Simon Harwood, the police officer cleared of killing Ian Tomlinson, is sacked after being found guilty by a disciplinary panel of gross misconduct for discreditable conduct and use of force.
PC Simon Harwood, 45, admitted that he used unnecessary force when he hit the newspaper seller with his baton and shoved him to the ground during the G20 protests near the Royal Exchange Buildings in the City of London in April 2009.
He also accepted that his actions and the way they were reported had brought discredit on the Metropolitan police, and that this amounted to gross misconduct.
On Monday, a police panel found that he had breached standards over discreditable conduct, use of force and authority, respect and courtesy, and that this should be counted as gross misconduct.
Patrick Gibbs QC, for PC Harwood, told the hearing the officer accepted that it was “impossible for him ever again to be employed as a police officer”.
The panel, consisting of two police officers and a lay member, decided not to consider an allegation that Harwood’s actions inadvertently caused or contributed to 47-year-old Mr Tomlinson’s death.
Mr Tomlinson, an alcoholic who had lived rough for several years, managed to walk 75 yards after he was hit and pushed, but collapsed and later died from internal injuries.
The hearing was told that Harwood had twice offered to resign from the Met in the wake of the death, because he thought it was “the right thing to do”.
Mr Gibbs said: “He has described again and again the huge gap between what he understood at the time and thought he was doing at the time, and what he now realises was the case.
“He had no way of knowing at the time what Mr Tomlinson’s level of intoxication was and all of the medical difficulties before that time.”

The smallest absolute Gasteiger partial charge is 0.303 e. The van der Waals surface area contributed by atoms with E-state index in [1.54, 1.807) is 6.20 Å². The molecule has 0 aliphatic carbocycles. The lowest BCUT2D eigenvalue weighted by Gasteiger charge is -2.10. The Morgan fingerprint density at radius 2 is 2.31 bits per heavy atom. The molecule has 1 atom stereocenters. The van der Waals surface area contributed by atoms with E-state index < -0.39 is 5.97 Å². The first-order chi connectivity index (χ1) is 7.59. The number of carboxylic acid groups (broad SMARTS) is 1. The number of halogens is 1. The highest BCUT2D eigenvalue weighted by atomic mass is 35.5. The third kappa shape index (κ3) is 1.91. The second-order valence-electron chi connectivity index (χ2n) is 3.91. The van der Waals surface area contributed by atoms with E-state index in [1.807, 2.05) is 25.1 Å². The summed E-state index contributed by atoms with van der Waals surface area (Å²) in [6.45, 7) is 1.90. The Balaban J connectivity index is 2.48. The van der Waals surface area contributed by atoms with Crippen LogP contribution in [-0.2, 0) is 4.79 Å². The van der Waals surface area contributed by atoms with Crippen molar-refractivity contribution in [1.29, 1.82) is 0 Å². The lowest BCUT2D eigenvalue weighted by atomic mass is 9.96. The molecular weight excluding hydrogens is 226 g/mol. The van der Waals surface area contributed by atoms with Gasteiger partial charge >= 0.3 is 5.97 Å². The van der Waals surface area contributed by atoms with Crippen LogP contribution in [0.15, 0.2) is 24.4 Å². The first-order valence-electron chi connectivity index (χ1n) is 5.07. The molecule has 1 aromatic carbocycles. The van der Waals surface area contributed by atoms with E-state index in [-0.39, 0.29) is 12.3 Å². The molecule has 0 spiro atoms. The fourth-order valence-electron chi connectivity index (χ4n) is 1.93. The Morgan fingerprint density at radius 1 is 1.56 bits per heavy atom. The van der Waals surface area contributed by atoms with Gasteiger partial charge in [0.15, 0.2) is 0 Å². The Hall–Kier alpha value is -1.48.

The father of nine’s widow, Julia, and his two stepsons walked out of the hearing room saying “whitewash” as Mr Gibbs addressed the panel.
Harwood, from Carshalton in Surrey, has already been acquitted of Mr Tomlinson’s manslaughter, although an inquest found Tomlinson was unlawfully killed.
This is the first time that a police disciplinary hearing has been held in public by the Met.
Earlier, Mr Gibbs told the panel: “PC Harwood does indeed accept that the discredit which his actions, and the way in which they have been reported, has brought upon the Metropolitan Police Service amounts to gross misconduct. He has twice offered his resignation to the commissioner.”
He said that, with the benefit of hindsight, Harwood would have used “no force at all” if he had known about the state of Mr Tomlinson’s health.
Mr Gibbs said: “If he had known then what he now knows about the circumstances, everybody’s movements and Mr Tomlinson’s health, he would have used no force, let alone the force that he did use.”
Simon Harwood has a controversial police disciplinary record, but this was not considered as part of the hearing because the accusations are more than two years old.
A number of allegations were made against Harwood over a 12-year period, and he was allowed to retire from the Met on medical grounds in 2001 despite unresolved disciplinary proceedings.
He was accused of unlawful arrest, abuse of authority and discreditable conduct over an incident when he allegedly shouted at another driver and knocked him over his car door, before announcing that he was a police officer and arresting the motorist on a common assault charge. But proceedings were discontinued when he retired.
Later, Harwood rejoined the force as a civilian worker before becoming a police officer for Surrey. He was then allowed to rejoin the Met in 2004 as part of its territorial support group (TSG), specialising in public order.
After he was acquitted of manslaughter, police watchdog the Independent Police Complaints Commission said his case raised “grave concerns” about Met vetting procedures.
The force admitted that proper checks had not been made, but said processes had since changed.